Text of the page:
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Christ leaves no one behind

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  • February 19, 2009
First Sunday of Lent (Year B) March 1 (Genesis 9:8-15; Psalm 25; 1 Peter 3:18-22; Mark 1:12-15)

A flood is terrifying and destructive even if it consists of only a few feet of water. Images from the tsunami in Asia, Katrina in New Orleans and a host of other regional floods are still fresh in our minds. Destruction is great and loss of life can be heavy.

The covenant described in this Genesis passage comes at the end of a universal flood that allegedly covered the entire Earth. As of yet there is no scientific evidence to substantiate this story. Localized floods, earthquakes and plagues are found in abundance, but no universal cataclysm. And the Genesis story is almost identical to Babylonian myths that have been discovered and translated — only the names and minor details change. Ancient people (and some modern ones too) envision a God who is swift, harsh and destructive with His chastisements and punishments. Better not to get on His bad side.

But the main point of our passage today is not punishment or destruction — on the contrary, it is promise, covenant and hope. The slate has been wiped clean and there is a new beginning. God seems resigned now to human weakness and promises never to bring a flood upon the Earth again. The rainbow is designated as a beautiful and ever-present sign of God’s fidelity. Does God “change His mind” or “remember”? For that matter, does God punish or kill? These are images of God that are suspiciously human in nature and they invite us to think in new ways. This covenant passage is striking in that it includes not only all of humanity but all living creatures. And it seems to turn a page in humanity’s understanding of God. This is where ancient creation myths are left behind and God is understood more in terms of relationship and commitment to ethical ideals. The rainbow is a reminder of divine favour and a hopeful future rather than a symbol of dread and fear and it is this symbol we should remember.

The story of the flood and the ark was a powerful symbol of God’s judgment and justice. But the author of 1 Peter transforms it into a story of mercy and redemption by linking it with Christian baptism. Rather than destroying, water now saves, for Christ now reigns in power from heaven. The curious reference to Christ preaching to the souls in prison echoes the ancient belief that the spirits of those destroyed in the flood or who died before the coming of Christ awaited redemption. The story was a frequent theme in early Eastern Christian iconography. It is clear that our author firmly believes all have the opportunity to hear the word proclaimed and respond to it. In Christ no one is overlooked or left behind.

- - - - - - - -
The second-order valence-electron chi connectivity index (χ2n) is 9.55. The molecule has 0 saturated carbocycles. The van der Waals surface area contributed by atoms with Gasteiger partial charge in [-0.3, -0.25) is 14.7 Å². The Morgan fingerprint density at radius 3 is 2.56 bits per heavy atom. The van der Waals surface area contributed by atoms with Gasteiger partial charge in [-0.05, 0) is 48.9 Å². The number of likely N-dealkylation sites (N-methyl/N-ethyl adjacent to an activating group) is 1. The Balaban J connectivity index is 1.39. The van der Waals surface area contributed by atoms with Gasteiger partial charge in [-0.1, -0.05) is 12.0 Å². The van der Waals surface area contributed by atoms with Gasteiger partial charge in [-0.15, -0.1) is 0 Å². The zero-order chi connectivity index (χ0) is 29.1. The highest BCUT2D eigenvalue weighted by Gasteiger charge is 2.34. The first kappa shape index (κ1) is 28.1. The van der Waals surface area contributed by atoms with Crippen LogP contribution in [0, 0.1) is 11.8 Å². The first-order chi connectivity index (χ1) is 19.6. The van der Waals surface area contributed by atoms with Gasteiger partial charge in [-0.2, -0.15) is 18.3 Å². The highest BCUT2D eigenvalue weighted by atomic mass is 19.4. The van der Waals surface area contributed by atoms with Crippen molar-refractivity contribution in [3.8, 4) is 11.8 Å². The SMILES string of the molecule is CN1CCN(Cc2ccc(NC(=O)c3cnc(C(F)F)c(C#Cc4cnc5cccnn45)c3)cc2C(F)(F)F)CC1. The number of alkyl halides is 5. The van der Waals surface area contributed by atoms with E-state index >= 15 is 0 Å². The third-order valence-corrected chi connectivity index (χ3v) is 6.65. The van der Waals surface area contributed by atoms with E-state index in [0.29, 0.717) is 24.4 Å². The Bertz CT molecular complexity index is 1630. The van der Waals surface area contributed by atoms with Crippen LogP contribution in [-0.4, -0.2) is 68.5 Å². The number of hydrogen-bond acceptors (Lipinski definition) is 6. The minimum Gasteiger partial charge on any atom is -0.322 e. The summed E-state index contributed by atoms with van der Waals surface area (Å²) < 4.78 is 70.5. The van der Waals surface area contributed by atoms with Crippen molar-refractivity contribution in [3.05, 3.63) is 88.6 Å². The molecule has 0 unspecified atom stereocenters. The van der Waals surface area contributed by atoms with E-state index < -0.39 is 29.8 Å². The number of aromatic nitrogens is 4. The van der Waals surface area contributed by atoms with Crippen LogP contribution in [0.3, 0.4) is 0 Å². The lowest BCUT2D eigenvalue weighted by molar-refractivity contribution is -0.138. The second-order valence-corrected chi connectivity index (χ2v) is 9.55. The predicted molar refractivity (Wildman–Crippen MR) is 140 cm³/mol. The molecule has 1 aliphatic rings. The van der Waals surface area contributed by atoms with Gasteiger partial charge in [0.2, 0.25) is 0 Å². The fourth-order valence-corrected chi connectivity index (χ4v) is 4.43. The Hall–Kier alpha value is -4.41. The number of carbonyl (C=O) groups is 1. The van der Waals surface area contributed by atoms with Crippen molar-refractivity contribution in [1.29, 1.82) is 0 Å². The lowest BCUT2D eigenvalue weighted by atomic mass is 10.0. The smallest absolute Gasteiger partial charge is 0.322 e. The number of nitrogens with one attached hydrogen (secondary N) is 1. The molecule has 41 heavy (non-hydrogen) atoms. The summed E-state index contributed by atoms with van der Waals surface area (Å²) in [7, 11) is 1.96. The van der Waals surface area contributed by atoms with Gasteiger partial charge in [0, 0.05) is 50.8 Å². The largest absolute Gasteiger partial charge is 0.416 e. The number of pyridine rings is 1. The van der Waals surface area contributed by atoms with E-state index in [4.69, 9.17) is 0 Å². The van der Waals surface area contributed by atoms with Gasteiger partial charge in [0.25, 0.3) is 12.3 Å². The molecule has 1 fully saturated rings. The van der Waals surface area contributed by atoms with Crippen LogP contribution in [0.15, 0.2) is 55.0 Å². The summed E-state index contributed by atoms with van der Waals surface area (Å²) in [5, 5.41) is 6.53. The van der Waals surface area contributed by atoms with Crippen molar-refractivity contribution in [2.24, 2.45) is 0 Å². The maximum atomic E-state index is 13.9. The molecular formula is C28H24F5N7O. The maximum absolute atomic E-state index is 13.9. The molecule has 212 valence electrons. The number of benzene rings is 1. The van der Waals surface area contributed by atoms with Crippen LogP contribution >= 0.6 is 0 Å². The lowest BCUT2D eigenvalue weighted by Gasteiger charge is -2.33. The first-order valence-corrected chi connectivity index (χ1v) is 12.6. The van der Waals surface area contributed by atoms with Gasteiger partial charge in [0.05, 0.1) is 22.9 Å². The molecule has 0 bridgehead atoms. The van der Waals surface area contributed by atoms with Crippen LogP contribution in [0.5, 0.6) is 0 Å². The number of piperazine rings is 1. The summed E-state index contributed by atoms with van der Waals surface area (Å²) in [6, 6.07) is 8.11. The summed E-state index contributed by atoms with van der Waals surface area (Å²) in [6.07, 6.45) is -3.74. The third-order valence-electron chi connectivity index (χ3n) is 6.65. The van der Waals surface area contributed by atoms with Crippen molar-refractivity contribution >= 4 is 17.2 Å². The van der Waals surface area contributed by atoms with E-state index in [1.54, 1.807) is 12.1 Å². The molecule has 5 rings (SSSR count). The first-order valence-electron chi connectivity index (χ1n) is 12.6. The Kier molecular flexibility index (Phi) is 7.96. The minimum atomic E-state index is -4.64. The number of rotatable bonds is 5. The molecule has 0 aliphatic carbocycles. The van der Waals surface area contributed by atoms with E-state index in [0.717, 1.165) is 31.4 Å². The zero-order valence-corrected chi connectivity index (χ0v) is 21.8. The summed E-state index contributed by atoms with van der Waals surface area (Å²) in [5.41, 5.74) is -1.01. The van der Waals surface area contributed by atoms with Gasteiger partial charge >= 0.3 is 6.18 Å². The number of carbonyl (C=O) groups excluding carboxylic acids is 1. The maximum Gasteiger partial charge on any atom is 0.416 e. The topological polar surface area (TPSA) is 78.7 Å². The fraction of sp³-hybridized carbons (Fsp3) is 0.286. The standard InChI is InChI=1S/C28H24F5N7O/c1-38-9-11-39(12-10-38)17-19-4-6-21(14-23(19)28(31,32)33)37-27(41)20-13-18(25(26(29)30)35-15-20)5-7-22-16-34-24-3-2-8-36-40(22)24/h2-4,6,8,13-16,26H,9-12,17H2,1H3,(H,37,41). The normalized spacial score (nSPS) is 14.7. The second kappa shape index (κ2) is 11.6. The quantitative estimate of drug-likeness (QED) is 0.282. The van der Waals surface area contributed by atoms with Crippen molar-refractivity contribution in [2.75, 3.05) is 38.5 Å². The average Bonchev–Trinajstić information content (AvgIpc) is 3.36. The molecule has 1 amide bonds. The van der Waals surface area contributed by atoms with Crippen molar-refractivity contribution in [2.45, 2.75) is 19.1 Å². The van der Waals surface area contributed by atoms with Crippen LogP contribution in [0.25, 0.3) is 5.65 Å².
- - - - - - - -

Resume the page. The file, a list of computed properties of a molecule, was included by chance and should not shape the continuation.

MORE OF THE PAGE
The text is quite insistent: the spirit drove Jesus out into the wilderness to be tested. The preparation for any great mission or undertaking requires preparation and testing, and Jesus was no exception. He must face down the collective spiritual and psychological baggage of humanity. He must steel Himself to resist fear and temptation, especially those linked to power. Only after successfully completing this test is He able to proclaim the good news of God. The moment has arrived — God’s timetable has been completed. God is intervening in human history in a huge way: all of creation and human society is being brought under God’s immediate control and will.

For those who suffer and are oppressed this is good news indeed. An unjust order is being swept away and the world will now be governed according to God’s will. But for many it will not be good news, for they have a big stake in the unjust order and stand to lose much. Jesus invites them (and us) to repent — have a metanoia or change of mind and heart — and receive the news joyfully.

We witness the collapse or decline of many institutions, both political and religious, and a disintegration of parts of the economic order. As painful as this may be, it is also a grace. A new world is possible only by the passing away of an unjust order. That new order must bear witness to God’s standards of justice, compassion and sharing. We can only receive this gift by having open hearts and minds as well as a willingness to accept change.

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